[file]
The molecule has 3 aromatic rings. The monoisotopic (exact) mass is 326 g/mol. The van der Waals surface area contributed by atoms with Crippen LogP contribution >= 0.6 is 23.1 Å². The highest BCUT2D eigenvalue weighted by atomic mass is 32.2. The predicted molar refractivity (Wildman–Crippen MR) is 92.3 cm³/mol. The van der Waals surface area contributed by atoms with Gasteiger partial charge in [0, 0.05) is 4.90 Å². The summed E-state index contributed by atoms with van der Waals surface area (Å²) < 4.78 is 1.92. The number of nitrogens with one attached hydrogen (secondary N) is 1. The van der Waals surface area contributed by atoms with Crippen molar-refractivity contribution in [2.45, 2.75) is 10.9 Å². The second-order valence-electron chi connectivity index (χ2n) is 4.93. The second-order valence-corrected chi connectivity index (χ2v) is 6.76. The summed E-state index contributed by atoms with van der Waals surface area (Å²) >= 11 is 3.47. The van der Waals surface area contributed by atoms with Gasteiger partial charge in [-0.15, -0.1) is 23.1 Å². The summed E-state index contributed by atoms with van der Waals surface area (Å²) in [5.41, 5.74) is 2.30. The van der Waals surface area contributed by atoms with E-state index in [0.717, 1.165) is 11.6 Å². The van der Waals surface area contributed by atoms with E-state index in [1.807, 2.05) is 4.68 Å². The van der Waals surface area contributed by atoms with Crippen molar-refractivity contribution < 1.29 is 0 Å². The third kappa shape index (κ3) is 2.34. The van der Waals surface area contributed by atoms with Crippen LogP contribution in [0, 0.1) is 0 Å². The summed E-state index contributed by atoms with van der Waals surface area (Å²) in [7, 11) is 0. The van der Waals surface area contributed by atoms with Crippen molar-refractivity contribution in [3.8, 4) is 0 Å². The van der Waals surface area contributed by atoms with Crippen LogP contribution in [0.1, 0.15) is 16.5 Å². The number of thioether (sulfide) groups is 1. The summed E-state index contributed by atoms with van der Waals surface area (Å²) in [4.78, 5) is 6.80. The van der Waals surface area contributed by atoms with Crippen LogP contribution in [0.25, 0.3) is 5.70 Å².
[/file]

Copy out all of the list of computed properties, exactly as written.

The molecule has 3 aromatic rings. The monoisotopic (exact) mass is 326 g/mol. The van der Waals surface area contributed by atoms with Crippen LogP contribution >= 0.6 is 23.1 Å². The highest BCUT2D eigenvalue weighted by atomic mass is 32.2. The predicted molar refractivity (Wildman–Crippen MR) is 92.3 cm³/mol. The van der Waals surface area contributed by atoms with Gasteiger partial charge in [0, 0.05) is 4.90 Å². The summed E-state index contributed by atoms with van der Waals surface area (Å²) < 4.78 is 1.92. The number of nitrogens with one attached hydrogen (secondary N) is 1. The van der Waals surface area contributed by atoms with Crippen molar-refractivity contribution in [2.45, 2.75) is 10.9 Å². The second-order valence-electron chi connectivity index (χ2n) is 4.93. The second-order valence-corrected chi connectivity index (χ2v) is 6.76. The summed E-state index contributed by atoms with van der Waals surface area (Å²) >= 11 is 3.47. The van der Waals surface area contributed by atoms with Gasteiger partial charge in [-0.15, -0.1) is 23.1 Å². The summed E-state index contributed by atoms with van der Waals surface area (Å²) in [5.41, 5.74) is 2.30. The van der Waals surface area contributed by atoms with E-state index in [0.717, 1.165) is 11.6 Å². The van der Waals surface area contributed by atoms with E-state index in [1.807, 2.05) is 4.68 Å². The van der Waals surface area contributed by atoms with Crippen molar-refractivity contribution < 1.29 is 0 Å². The third kappa shape index (κ3) is 2.34. The van der Waals surface area contributed by atoms with Crippen LogP contribution in [0, 0.1) is 0 Å². The summed E-state index contributed by atoms with van der Waals surface area (Å²) in [7, 11) is 0. The van der Waals surface area contributed by atoms with Crippen molar-refractivity contribution in [3.8, 4) is 0 Å². The van der Waals surface area contributed by atoms with Crippen LogP contribution in [0.1, 0.15) is 16.5 Å². The number of thioether (sulfide) groups is 1. The summed E-state index contributed by atoms with van der Waals surface area (Å²) in [4.78, 5) is 6.80. The van der Waals surface area contributed by atoms with Crippen LogP contribution in [0.25, 0.3) is 5.70 Å².